Indigenous Youth and Experiences with Transitional Justice in Canada

Jaymelee Kim (University of Findlay)
jaymelee.kim@gmail.com
NEOS Volume 13, Issue 1, Spring 2021

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Introduction

In the wake of human rights violations, international bodies have encouraged the use of transitional justice models to provide redress for assimilatory and genocidal policies enacted upon Indigenous peoples. Transitional justice tools have included the use of investigative truth commissions or tribunals, monetary compensation, memorialization projects, national apologies, and amnesty for perpetrators (Hinton 2010). Created in the aftermath of World War II, transitional justice was not intended to address colonial violence, yet it has been adopted with varying degrees of formality to do exactly that in countries such as Australia, Canada, and the United States (Keynes 2019; Kim 2018; Nagy 2013).

The government of Canada (GOC) implemented a transitional justice program as part of the 2006 Indian Residential School Settlement Agreement which sought to provide justice, accountability, and reconciliation for over 86,000 survivors of the government-funded and church-administered Indian Residential Schools. The schools operated from the 1800s until 1996 as part of a system of forced assimilation fraught with sexual abuse, physical abuse, and medical experimentation (Mosby and Galloway 2017). These institutions were similar to the U.S. Indian Boarding Schools which operated until the mid 1970s (Kim 2014; Mosby and Galloway 2017). The settlement agreement aimed to engage the now-adult survivors of the Indian Residential School System and to identify the whereabouts of the 6,000 children who “disappeared” from residential school custody. 

While vast literature has critiqued the implementation and efficacy of transitional justice, less attention has been paid to Indigenous children’s experiences with transitional justice redress,      and even less so the experiences of children not directly targeted by the narrowly-defined anti-Indigenous policies in question. What of those who did not experience the human rights violation firsthand, but experienced the lasting impacts? Where was justice for Indigenous youth? How did they seek justice and reconciliation? This piece draws on 13 months of ethnographic fieldwork spread over four years to identify the on-the-ground Indigenous perceptions of Canada’s transitional justice response to the Indian Residential Schools. Participant observation of state-sponsored, grassroots, Indigenous, and non-Indigenous transitional justice events occurred primarily in British Columbia, Canada. Informal and semi-structured interviews included but were not limited to, those affiliated with Indigenous non-profit organizations, the legal sector, involved churches, and the media. No single Indigenous ethnic group was selected, since all were impacted by the residential schools and the subsequent transitional justice investigations, compensation, commemoration events, and apologies.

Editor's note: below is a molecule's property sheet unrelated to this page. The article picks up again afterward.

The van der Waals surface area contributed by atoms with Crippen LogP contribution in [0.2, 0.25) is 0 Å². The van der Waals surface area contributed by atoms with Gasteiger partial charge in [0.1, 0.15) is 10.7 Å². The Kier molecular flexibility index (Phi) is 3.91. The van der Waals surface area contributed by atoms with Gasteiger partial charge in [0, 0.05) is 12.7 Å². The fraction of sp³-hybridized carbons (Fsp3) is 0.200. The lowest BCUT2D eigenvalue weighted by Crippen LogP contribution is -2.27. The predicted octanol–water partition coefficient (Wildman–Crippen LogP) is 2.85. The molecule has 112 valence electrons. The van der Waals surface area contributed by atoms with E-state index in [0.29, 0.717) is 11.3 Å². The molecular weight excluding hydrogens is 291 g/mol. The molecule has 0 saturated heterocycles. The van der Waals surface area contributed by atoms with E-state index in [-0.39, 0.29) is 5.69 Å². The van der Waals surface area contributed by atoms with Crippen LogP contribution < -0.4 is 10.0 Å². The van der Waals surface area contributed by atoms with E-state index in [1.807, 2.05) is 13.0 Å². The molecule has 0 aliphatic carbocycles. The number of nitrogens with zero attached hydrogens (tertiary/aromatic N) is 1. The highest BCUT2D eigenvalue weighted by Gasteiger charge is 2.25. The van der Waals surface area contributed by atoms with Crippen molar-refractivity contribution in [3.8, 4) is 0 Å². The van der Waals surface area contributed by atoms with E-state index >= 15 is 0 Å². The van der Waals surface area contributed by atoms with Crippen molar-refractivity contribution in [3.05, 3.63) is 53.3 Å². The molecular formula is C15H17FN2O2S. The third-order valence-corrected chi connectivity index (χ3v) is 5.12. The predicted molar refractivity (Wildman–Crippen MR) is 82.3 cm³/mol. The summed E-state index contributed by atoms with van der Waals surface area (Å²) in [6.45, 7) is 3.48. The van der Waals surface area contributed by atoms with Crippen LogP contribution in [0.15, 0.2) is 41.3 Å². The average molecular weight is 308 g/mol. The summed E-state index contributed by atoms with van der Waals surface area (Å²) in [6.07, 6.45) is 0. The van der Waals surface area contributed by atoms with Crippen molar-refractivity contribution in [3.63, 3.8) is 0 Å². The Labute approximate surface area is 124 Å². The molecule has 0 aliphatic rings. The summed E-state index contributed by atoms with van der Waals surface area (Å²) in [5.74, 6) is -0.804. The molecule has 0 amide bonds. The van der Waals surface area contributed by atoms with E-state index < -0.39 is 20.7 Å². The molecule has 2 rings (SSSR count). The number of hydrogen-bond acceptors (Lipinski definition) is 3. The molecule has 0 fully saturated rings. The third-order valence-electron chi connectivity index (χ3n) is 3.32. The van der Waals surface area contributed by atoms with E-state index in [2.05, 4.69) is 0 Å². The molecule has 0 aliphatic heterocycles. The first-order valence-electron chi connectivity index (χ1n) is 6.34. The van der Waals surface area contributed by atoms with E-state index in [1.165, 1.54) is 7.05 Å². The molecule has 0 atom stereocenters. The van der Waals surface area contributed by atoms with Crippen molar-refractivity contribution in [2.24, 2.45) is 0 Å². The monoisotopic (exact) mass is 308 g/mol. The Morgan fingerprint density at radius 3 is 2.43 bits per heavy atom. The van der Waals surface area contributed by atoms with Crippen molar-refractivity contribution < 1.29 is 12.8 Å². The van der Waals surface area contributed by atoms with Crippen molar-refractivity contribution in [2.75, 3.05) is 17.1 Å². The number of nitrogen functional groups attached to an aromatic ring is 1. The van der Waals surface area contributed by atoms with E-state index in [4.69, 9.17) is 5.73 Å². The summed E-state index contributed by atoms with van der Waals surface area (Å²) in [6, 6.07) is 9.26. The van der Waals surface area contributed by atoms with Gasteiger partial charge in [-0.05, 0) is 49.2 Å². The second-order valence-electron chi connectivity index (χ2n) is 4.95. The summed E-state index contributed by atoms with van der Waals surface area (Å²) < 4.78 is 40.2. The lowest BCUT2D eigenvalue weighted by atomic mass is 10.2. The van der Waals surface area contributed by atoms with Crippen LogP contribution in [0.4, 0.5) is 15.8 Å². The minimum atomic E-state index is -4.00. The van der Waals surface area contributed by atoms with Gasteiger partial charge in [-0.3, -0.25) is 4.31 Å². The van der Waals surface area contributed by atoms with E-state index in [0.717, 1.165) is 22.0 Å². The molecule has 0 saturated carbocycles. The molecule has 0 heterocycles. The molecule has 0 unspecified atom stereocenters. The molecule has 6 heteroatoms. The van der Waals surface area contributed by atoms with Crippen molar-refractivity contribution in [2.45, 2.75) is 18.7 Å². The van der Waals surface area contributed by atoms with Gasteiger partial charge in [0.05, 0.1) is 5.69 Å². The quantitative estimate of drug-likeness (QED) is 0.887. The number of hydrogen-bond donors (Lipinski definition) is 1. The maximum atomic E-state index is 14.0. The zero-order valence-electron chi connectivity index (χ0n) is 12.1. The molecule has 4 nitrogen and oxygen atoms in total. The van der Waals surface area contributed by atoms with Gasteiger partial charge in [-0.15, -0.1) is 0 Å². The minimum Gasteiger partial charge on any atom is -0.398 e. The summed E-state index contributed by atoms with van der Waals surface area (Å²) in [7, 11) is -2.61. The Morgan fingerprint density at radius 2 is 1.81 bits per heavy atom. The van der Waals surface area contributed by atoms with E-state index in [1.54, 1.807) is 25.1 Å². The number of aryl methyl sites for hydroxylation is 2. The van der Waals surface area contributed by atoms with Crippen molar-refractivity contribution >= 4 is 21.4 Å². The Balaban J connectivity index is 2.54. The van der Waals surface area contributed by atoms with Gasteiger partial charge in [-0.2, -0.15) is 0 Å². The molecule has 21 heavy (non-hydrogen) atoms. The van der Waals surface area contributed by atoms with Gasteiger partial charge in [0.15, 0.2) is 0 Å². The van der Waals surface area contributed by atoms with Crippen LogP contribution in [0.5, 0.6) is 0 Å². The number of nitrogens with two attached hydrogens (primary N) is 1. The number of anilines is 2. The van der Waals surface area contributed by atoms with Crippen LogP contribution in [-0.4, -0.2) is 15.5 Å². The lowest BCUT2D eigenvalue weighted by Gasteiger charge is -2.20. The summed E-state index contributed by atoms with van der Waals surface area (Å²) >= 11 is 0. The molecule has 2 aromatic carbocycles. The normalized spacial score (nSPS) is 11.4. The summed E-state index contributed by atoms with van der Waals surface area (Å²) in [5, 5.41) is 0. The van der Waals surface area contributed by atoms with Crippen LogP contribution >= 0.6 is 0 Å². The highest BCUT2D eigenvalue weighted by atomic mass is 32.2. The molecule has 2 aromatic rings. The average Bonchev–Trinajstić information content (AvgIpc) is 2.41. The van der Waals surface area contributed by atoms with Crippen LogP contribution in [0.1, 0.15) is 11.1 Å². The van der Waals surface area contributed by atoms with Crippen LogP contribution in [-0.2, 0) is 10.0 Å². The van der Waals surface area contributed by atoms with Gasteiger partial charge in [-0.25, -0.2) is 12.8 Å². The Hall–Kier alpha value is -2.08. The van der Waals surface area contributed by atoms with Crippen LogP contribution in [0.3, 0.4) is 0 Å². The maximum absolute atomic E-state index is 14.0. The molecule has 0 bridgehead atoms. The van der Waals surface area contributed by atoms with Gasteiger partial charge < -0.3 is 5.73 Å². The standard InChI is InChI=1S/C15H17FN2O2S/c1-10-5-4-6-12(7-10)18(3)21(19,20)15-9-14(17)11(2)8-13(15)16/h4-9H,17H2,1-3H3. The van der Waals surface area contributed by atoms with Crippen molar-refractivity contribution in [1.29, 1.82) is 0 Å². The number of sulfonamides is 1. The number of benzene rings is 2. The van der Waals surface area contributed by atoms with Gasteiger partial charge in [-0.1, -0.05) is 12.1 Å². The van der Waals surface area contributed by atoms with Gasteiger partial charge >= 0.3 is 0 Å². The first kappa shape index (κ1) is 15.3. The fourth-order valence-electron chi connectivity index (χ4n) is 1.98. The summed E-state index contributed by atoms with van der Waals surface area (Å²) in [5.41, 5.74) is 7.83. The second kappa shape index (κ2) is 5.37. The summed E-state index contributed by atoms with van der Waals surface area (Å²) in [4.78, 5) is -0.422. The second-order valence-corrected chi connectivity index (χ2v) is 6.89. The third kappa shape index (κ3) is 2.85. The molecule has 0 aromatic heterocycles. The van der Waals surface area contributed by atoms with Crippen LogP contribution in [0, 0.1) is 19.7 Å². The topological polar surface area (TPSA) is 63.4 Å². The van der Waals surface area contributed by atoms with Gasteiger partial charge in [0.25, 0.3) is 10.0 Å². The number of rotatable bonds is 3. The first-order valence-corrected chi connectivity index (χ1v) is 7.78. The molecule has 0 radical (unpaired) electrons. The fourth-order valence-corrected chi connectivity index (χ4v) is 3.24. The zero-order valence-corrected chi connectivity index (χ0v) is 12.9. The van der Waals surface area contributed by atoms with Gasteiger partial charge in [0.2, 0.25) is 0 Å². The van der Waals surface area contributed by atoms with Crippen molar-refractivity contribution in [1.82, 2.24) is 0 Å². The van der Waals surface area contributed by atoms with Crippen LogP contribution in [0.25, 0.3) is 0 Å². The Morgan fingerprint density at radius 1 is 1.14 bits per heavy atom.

Youth Engaging in Transitional Justice

Canada’s national transitional justice implementation had spotty awareness among settlers. However, notions of justice permeated Indigenous communities and urban Indigenous youth sought the opportunity to create and participate in justice and reconciliation-related events. Repeatedly, over and over, youth vocalized that they “did not know” about the existence of residential schools (which had been masked through historical revisionism), about the abuses their families endured, or about how residential schools played a hand in their own family dynamics. For many, familial experiences of acculturation through forbidden use of language, rites, rituals, and cosmological beliefs existed as a painful memory not to be discussed, leaving youth without explanation for intergenerational trauma that impacted many in the Indigenous communities. A Voices Youth Conference, organized by youth to engage with community elders and family members aimed to break this silence. Indigenous music artists performed, and youth presented what they learned about the residential schools. Open mic sessions allowed youth to share how the residential schools continued to impact them and their families and ask the elders in attendance questions about their experiences with residential schools and the after-effects.